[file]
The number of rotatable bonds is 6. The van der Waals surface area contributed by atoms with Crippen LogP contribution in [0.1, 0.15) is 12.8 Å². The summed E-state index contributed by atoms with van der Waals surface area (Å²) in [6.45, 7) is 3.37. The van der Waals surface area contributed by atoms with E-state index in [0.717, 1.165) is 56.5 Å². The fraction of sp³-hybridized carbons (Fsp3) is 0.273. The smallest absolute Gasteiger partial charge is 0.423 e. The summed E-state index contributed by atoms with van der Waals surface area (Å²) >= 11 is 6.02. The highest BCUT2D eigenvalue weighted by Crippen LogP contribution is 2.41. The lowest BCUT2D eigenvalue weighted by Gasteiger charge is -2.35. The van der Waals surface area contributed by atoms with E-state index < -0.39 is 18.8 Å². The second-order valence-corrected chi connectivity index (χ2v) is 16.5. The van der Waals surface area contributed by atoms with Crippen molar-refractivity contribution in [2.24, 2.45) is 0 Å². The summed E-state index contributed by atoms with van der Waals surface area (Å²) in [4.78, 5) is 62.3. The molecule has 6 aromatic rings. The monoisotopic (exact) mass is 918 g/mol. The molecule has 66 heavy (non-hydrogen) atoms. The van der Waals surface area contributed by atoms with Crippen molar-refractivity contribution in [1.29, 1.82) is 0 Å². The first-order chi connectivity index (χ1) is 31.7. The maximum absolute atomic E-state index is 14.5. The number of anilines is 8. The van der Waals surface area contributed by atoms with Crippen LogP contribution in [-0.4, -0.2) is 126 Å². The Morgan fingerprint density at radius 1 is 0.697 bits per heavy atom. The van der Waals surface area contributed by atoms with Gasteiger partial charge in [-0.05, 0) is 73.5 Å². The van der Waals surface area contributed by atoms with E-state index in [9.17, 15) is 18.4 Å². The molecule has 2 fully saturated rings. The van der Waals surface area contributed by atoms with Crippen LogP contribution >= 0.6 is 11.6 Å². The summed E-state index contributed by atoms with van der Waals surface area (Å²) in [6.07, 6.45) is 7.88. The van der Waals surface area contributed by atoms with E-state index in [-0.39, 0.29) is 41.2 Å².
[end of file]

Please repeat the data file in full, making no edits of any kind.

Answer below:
The number of rotatable bonds is 6. The van der Waals surface area contributed by atoms with Crippen LogP contribution in [0.1, 0.15) is 12.8 Å². The summed E-state index contributed by atoms with van der Waals surface area (Å²) in [6.45, 7) is 3.37. The van der Waals surface area contributed by atoms with E-state index in [0.717, 1.165) is 56.5 Å². The fraction of sp³-hybridized carbons (Fsp3) is 0.273. The smallest absolute Gasteiger partial charge is 0.423 e. The summed E-state index contributed by atoms with van der Waals surface area (Å²) >= 11 is 6.02. The highest BCUT2D eigenvalue weighted by Crippen LogP contribution is 2.41. The lowest BCUT2D eigenvalue weighted by Gasteiger charge is -2.35. The van der Waals surface area contributed by atoms with E-state index < -0.39 is 18.8 Å². The second-order valence-corrected chi connectivity index (χ2v) is 16.5. The van der Waals surface area contributed by atoms with Crippen molar-refractivity contribution in [2.24, 2.45) is 0 Å². The summed E-state index contributed by atoms with van der Waals surface area (Å²) in [4.78, 5) is 62.3. The molecule has 6 aromatic rings. The monoisotopic (exact) mass is 918 g/mol. The molecule has 66 heavy (non-hydrogen) atoms. The van der Waals surface area contributed by atoms with Crippen molar-refractivity contribution in [1.29, 1.82) is 0 Å². The first-order chi connectivity index (χ1) is 31.7. The maximum absolute atomic E-state index is 14.5. The number of anilines is 8. The van der Waals surface area contributed by atoms with Crippen LogP contribution in [-0.4, -0.2) is 126 Å². The Morgan fingerprint density at radius 1 is 0.697 bits per heavy atom. The van der Waals surface area contributed by atoms with Gasteiger partial charge in [-0.05, 0) is 73.5 Å². The van der Waals surface area contributed by atoms with E-state index in [9.17, 15) is 18.4 Å². The molecule has 2 fully saturated rings. The van der Waals surface area contributed by atoms with Crippen LogP contribution >= 0.6 is 11.6 Å². The summed E-state index contributed by atoms with van der Waals surface area (Å²) in [6.07, 6.45) is 7.88. The van der Waals surface area contributed by atoms with E-state index in [-0.39, 0.29) is 41.2 Å².